Hope you found the film and are watching it. Now, we normally choose movies which are not only connected to a syllabus subject and are interesting for discussion, but also very good. I must say that I coincide with many reviewers in considering Amistad -at least partially- a failed film, often lacking in rhythm, and, in some aspects, innacurate and even pretencious. As in any Spielberg movie, there are technical facets which stand out for their excellence, like -in this case- the film’s photography. The performances are also very good (specially Djimon Hounsou and Cinqué, and Anthony Hopkins as John Quincy Adams), but some of the characters are caricaturesque (President Van Buren) or flat (Freeman’s character is good example;it is not a historical character, and was probably introduced in order to have black person apart form the slaves, but Freeman’s talent is largely squandered in mere physical presence).
Of course, you may have a different opinion about all of this and hopefully we will try to share our views in class. The question remains, though, why did I choose this movie? Well, in spite of its failings, Amistad also has important virtues. The first reason is that the film is very good at providing a raw portrait of the conditions of the slave traffic and the cultural context of slavery in America; the second, that it is based on a historical event (notwithstanding Spielberg’s inaccuracies); the third, that it offers some extraordinary rhetorical moments, at the hands of Hopkins/Adams. His speech at the end of the film, though with sentimental overtones, is a classic piece.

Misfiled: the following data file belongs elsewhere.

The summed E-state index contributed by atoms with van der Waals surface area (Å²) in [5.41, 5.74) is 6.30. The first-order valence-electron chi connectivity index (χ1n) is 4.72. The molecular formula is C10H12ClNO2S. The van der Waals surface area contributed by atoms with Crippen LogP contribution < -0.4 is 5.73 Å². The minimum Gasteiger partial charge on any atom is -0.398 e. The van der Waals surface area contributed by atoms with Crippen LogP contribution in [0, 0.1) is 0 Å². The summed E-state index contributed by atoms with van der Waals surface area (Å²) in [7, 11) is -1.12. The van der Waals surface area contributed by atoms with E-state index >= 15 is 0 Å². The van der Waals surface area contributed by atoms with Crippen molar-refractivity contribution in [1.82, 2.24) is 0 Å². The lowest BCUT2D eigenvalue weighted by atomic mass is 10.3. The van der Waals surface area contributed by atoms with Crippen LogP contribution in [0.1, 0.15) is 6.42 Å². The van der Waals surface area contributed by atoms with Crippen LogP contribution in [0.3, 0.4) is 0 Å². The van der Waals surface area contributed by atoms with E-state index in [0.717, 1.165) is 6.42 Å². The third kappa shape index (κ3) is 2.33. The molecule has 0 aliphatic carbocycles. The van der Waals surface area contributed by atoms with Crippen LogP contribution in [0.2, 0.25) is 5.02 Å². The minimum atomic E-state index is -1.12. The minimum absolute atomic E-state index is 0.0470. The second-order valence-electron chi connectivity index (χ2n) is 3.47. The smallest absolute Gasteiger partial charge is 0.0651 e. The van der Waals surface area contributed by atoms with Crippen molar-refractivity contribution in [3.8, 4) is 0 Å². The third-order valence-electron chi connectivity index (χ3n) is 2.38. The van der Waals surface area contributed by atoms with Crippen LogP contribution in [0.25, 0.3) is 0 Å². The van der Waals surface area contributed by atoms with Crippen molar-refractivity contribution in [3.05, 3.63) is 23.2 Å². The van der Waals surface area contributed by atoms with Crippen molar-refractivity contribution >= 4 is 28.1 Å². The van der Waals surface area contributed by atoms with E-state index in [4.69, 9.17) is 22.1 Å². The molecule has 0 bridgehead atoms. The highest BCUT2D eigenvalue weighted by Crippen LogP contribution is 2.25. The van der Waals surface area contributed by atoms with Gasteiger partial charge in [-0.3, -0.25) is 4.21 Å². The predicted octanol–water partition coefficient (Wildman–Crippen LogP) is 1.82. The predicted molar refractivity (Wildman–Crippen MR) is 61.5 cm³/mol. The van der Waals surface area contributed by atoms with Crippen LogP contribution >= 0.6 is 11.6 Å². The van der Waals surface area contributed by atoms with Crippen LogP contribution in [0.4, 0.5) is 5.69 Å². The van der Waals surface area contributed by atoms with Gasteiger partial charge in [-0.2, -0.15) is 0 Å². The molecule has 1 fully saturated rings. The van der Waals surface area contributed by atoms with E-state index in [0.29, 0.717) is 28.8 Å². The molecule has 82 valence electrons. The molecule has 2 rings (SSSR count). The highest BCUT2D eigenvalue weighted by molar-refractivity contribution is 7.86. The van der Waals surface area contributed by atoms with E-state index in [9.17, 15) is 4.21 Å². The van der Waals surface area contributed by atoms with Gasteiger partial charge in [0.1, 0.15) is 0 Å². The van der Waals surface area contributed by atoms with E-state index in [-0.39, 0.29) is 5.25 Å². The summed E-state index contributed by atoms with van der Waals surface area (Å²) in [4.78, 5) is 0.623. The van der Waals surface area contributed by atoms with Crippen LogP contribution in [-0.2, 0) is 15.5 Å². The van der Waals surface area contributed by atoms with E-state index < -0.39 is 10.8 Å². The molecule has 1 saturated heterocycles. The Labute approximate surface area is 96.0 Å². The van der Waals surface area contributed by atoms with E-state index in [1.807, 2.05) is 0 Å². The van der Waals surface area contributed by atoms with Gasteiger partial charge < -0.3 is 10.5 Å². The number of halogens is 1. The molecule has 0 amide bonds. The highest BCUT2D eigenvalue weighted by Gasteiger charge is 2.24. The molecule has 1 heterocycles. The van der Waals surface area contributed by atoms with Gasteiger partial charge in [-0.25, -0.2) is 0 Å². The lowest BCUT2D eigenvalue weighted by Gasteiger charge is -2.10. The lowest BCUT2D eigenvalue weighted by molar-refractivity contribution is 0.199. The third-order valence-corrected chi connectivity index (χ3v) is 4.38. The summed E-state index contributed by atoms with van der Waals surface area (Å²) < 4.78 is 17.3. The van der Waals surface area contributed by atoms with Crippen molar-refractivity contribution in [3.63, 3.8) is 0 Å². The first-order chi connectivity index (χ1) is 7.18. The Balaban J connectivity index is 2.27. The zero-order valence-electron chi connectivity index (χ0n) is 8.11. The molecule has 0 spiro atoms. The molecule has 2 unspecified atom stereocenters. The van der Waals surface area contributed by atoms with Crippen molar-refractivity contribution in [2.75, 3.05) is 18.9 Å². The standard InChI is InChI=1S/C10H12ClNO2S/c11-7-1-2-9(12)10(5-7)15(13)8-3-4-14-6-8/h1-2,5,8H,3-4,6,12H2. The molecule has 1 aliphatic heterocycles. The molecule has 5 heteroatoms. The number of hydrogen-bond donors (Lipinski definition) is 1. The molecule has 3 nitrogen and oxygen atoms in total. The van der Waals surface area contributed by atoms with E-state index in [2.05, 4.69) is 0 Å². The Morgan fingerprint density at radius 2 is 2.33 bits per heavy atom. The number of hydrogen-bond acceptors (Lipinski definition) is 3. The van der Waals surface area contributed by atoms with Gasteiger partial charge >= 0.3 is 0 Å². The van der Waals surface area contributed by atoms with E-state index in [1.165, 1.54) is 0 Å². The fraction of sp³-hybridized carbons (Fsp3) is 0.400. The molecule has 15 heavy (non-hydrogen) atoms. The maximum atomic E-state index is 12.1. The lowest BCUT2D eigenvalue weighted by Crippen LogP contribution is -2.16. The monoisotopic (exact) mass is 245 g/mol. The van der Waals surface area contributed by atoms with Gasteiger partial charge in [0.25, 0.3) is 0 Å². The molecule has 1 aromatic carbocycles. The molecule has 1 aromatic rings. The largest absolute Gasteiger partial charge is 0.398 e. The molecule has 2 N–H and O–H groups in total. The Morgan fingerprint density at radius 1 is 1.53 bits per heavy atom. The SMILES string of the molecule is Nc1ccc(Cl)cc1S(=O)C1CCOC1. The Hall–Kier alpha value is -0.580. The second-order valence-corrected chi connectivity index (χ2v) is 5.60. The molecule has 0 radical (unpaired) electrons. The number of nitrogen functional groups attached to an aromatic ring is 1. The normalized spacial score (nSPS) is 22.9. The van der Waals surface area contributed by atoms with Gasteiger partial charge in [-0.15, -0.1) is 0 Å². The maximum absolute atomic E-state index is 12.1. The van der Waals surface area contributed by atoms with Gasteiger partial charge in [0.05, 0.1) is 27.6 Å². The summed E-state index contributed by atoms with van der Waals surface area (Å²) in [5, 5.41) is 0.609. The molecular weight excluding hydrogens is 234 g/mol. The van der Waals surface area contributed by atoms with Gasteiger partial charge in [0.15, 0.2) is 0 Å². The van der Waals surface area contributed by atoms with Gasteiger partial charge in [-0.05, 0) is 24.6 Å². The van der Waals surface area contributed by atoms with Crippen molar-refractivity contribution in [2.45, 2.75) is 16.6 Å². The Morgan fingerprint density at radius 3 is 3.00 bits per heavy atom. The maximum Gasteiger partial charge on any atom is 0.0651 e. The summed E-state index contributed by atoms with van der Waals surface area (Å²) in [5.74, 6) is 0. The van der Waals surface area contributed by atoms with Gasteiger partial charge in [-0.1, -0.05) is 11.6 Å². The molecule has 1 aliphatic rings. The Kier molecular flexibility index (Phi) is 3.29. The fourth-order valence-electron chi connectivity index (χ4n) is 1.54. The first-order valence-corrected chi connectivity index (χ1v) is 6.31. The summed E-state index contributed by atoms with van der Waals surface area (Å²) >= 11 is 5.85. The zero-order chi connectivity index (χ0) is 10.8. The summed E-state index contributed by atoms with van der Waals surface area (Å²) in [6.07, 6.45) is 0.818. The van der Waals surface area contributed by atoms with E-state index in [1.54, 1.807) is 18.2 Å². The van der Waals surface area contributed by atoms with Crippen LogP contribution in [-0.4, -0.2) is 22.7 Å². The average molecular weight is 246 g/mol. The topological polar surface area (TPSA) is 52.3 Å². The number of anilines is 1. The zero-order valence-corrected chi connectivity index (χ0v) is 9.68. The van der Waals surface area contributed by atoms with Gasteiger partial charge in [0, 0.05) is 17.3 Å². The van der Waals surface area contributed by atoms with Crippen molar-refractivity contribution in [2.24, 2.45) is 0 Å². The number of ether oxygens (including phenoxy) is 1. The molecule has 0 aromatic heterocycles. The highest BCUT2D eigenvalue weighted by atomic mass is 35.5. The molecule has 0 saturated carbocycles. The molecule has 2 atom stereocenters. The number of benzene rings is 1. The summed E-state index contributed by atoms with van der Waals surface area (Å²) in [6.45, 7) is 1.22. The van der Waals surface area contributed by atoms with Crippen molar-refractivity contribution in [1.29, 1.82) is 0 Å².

Historically, John Quincly Adams was not only President of the US, but also a great orator and a professor of rhetoric. I quote: “Adams’ devotion to classical rhetoric shaped his response to public issues. Many of Adams’s idiosyncratic positions were rooted in his abiding devotion to the Ciceronian ideal of the citizen-orator “speaking to promote the welfare of the polis. Adams adapted these classical republican ideals of public oratory to America, viewing the multilevel political structure as ripe for “the renaissance of Demosthenic eloquence.” Adams’s Lectures on Rhetoric and Oratory (1810) looks at the fate of ancient oratory, the necessity of liberty for it to flourish, and its importance as a unifying element for a new nation of diverse cultures and beliefs.”
Here are two links which I hope you will find interesting: the first, is the Wikipedia article about the film; the second, comes from a site about the real case of the Amistad.
And finally, some questions for you to consider and write notes about. We’ll discuss them in class.
- What do you learn about the slave traffic from Africa and the cultural conditions of slavery in America?
- Why does the case become so difficult and so long?
- Read about the real case of the Amistad and in the Wikipedia article. How is the film historically inacurate?
- Pay attention to Quicy Adam’s speech at the end of the film. What makes it a great classic piece?
- Discuss the topic of communication and language in the film
- The character of Lewis Tappan (Morgan Freeman’s associate in the emancipation’s cause) is presented as someone who is an anti-abolitionist for the wrong reasons. Which are these?
- The film tries to explore -probably not so successfully- some metaphors, such as the story of Cinqué and the lion and the Biblical story of Christ. Can you comment on these?
- What is your opinion of the film?